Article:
The Editors of Code of Practice Committee, chaired by Daily Mail editor Paul Dacre, has announced a public consultation as part of a new review that will also see the code’s definition of the public interest urgently revised.
The committee has also agreed to follow Lord Justice Leveson’s recommendation to appoint lay members. At present the committee is made up of 13 editors plus the chairman and the director of Press Complaints Commission.
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Under the new plans the number of editors will be reduced to 10 and five lay members will be appointed, including the chairman and director of the new regulator earmarked to replace the PCC.
While the industry is keen to show its new plans for future press regulation are ‘Leveson compliant’, in his recommendations the judge said that editors should play and “important” but not “decisive” role on the committee.
The committee also proposes to add a new compliance clause to the Editors’ Code. It said in a statement: “Under this clause all editors must offer readers a clear and effective means of making complaints, and publish corrections and apologies promptly, preferably without recourse to the new regulator.
Where agreements cannot be reached by negotiation, the clause will “make clear that editors will have to publish adjudications, and approved corrections and apologies, in positions required by the regulator”.
Commenting on the consultation, the committee said: “The committee will, also, as recommended by Lord Justice Leveson, undertake a review of the code. It will invite suggestions from the public and, for the first time, newspapers and magazines will be encouraged to urge their own readers to contribute."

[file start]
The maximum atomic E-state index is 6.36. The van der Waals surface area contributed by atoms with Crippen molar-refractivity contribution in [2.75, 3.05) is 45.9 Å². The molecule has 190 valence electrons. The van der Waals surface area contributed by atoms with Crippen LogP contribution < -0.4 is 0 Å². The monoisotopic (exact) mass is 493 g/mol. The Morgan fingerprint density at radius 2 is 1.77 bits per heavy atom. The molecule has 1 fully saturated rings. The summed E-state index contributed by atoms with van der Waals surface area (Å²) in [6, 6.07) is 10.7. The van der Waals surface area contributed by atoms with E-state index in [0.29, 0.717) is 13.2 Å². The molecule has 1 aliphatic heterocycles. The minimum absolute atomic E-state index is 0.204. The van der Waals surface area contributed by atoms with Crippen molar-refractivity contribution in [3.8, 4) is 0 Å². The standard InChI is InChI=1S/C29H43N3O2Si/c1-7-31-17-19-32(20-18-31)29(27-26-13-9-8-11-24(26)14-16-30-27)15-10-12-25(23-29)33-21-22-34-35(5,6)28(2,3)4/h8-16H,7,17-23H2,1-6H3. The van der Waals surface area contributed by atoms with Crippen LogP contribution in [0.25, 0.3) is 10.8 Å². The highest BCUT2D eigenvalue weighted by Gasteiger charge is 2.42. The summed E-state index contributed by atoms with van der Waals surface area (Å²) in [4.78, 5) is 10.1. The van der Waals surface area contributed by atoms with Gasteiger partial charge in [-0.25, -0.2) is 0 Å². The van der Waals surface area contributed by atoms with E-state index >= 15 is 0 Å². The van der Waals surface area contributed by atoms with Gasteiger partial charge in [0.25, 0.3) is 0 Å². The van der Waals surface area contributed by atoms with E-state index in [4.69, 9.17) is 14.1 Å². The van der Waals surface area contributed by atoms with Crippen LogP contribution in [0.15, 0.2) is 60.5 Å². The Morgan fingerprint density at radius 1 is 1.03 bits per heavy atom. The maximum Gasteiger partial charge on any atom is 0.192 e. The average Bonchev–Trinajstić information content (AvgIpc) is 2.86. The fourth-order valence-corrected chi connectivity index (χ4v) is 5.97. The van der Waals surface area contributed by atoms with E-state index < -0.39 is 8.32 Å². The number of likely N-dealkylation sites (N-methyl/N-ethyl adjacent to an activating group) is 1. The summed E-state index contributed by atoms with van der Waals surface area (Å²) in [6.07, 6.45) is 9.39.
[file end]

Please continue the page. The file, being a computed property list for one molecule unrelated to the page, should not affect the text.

The committee will also review the Editors’ Codebook to ensure “in the light of the Leveson Report” it gives editors and journalists “the best possible guidance on best practice”.
Dacre said today: “Lord Justice Leveson recognised in his report that the Editors’ Code was praised by witnesses to his inquiry.
“He also recommended improvement – and the committee is determined to meet his challenges as promptly and positively as possible.”
The Code’s definition of the public interest will be urgently reviewed to take into account the definition pf the public interest published by the Director of Public Prosecution earlier this year.
At a media briefing this afternoon, PCC chairman Lord Hunt said the new changes showed the committee was "moving much further than people ever expected them to do" and hailed it as a "significant" development.